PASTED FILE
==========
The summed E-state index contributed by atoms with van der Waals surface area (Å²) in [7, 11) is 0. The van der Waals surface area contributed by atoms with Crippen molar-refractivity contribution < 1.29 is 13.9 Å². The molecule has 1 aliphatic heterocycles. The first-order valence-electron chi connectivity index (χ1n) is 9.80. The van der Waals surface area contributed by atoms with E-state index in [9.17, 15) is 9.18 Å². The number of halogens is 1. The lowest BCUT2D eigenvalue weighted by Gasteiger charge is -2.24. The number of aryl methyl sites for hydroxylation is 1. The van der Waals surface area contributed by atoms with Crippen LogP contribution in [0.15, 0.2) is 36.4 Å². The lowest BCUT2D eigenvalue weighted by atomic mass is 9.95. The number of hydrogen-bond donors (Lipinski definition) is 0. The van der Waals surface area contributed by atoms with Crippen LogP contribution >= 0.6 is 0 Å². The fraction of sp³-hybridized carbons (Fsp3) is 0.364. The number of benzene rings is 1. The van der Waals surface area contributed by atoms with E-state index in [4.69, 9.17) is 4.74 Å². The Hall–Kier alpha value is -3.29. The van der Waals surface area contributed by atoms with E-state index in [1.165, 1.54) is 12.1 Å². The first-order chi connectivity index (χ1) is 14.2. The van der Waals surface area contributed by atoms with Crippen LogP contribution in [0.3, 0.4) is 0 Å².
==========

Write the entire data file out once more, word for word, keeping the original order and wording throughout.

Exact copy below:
The summed E-state index contributed by atoms with van der Waals surface area (Å²) in [7, 11) is 0. The van der Waals surface area contributed by atoms with Crippen molar-refractivity contribution < 1.29 is 13.9 Å². The molecule has 1 aliphatic heterocycles. The first-order valence-electron chi connectivity index (χ1n) is 9.80. The van der Waals surface area contributed by atoms with E-state index in [9.17, 15) is 9.18 Å². The number of halogens is 1. The lowest BCUT2D eigenvalue weighted by Gasteiger charge is -2.24. The number of aryl methyl sites for hydroxylation is 1. The van der Waals surface area contributed by atoms with Crippen LogP contribution in [0.15, 0.2) is 36.4 Å². The lowest BCUT2D eigenvalue weighted by atomic mass is 9.95. The number of hydrogen-bond donors (Lipinski definition) is 0. The van der Waals surface area contributed by atoms with Crippen LogP contribution >= 0.6 is 0 Å². The fraction of sp³-hybridized carbons (Fsp3) is 0.364. The number of benzene rings is 1. The van der Waals surface area contributed by atoms with E-state index in [4.69, 9.17) is 4.74 Å². The Hall–Kier alpha value is -3.29. The van der Waals surface area contributed by atoms with E-state index in [1.165, 1.54) is 12.1 Å². The first-order chi connectivity index (χ1) is 14.2. The van der Waals surface area contributed by atoms with Crippen LogP contribution in [0.3, 0.4) is 0 Å².